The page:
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We now have a range of base and specialty malts for sale. A catalog and new website is coming soon. Let us know what you need and we will sell it to you or special order it for you. Please bear with us during this initial stage and we will have the full service shop available in no time.

Tuesday, April 13, 2010

The Hop-in (Part One)

That day finally arrived last weekend where we starting putting the hops in the ground.  I had 100 cascade and 20 Chinook rhizomes in the beer fridge for the week until we could get ready.  My "real" profession kept taking my time and attention.  In any case, it was time to plant!

I received a text message on Friday afternoon from my sister asking what we were doing on the weekend.  I replied "Planting hops, drinking hoppy beer and playing in the mud.  Wanna play?", to which the reply stated "we are on our way".  I haven't been so excited in a while.  My sister and her family live ~6 hours away so we don't get enough time together.  Also, I was beginning to realize the significance of hand planting 120 rhizomes and was really looking forward to the volunteer labor.

On Friday evening I was a little paranoid about whether I had done adequate soil prep.  Our soil is a clay loam, which is pretty good in the grand scheme of things.  It does hold the water a bit and I really don't know whether there is significant hard-pan that might impede drainage and root growth.  Rural King had a single point sub-soiler (aka ripper) that was only $150.  I had been thinking about it earlier an have really been trying to keep the cost down, but considering that the hops will be there for a decade or two, the $150 started to seem minor in comparison to the investment in time and other materials.  Thus, on the way home from work I picked up the sub-soiler in my mini cooper!  That was fun, especially since their policy required an employee to help me load it.  I asked the fellow if he had loaded many 3-point implements into mini coopers and he said something like, "well, no...not really, but you just never know what you might see".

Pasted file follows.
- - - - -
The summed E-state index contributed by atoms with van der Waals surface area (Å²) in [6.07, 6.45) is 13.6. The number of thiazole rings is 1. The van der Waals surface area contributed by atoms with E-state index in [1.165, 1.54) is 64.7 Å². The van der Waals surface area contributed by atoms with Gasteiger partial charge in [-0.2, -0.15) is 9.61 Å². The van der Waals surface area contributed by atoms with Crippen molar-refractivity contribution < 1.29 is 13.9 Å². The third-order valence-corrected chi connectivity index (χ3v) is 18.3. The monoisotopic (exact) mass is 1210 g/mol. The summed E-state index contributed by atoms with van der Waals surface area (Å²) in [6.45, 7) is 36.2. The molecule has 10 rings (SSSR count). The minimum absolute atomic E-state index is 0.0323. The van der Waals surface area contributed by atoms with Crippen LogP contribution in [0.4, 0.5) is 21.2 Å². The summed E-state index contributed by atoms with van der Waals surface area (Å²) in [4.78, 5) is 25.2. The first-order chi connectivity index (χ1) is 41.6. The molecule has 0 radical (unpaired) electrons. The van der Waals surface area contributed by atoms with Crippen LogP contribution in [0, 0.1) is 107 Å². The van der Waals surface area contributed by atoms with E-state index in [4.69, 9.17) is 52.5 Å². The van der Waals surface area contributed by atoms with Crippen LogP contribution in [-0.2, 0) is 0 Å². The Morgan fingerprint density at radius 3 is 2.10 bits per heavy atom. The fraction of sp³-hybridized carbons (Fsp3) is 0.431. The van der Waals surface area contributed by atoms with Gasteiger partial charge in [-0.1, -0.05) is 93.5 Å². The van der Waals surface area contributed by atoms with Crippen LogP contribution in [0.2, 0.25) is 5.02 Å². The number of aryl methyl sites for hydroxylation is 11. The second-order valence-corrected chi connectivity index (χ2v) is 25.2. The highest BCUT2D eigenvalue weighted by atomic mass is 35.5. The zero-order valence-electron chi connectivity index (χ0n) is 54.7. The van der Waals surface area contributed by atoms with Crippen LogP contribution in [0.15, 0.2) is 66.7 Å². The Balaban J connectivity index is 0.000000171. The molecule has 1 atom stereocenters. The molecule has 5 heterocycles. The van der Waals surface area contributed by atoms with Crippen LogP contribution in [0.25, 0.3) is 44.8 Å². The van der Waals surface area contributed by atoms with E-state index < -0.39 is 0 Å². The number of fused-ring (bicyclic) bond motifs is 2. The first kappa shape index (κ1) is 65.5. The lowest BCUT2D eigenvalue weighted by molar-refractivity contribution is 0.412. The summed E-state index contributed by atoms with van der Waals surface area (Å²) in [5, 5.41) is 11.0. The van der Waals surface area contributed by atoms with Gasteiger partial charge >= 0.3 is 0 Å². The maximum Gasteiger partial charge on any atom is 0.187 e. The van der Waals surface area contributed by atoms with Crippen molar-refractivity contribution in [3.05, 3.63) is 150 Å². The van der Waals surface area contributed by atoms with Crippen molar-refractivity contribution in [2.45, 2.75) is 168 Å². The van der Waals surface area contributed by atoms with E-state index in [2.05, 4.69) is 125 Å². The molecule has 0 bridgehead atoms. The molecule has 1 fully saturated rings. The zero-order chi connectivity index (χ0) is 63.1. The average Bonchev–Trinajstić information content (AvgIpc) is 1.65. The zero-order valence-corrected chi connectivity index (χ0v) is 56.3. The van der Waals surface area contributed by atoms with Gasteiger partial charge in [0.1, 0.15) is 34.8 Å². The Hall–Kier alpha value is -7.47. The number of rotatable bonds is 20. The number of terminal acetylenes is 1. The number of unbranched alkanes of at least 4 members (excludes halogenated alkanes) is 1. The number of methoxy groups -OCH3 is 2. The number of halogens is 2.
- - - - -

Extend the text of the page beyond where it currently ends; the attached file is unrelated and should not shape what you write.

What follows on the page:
In the evening I sub-soiled half the garden and it was really amazing.  A sub-soiler doesn't really turn over or disturb the soil, but it runs about 2 full feet deep and lifts the surrounding soil slightly and leaves a 1-2 inch slice through the soil.  I think it was a cost effective choice.  Now, I should have done that prior to plowing, but I think it had the same effect.
To the right is a photo of the whole crew after a day a planting.  It was, quite honestly, hard labor.  We worked out a system where, after the rows were laid out, one of us would first dig the hole and make sure the soil was loose, a second would work in a shovel or two of composted manure and a third would come in behind and plant the rhizome.  We managed to get 55 rhizomes in the ground on Saturday, and had fun doing so!  The photos below shows part of our assembly line, include the rear guard, and the first plant being planted.  It was a great time and we are so thankful to our volunteer crew that helped us get started.  We tried to provide for the crew by purchasing the highest quality, hoppiest beer I could find and by cooking some excellent pizza with dough that had been rising for a full day and a half.  We even ended part of the evening with some banjo/guitar/bass music on the front porch.  The time was too short, but we had a great weekend.  There are more photos to share and some reviews of the beers we drank while putting in the hop yard, but that will come later. 

1 comment:

  1. This volunteer farmer is just glad that you decided to spend the weekend farming instead of plumbing. Next year I promise to be even more helpful... and I'll win that footrace.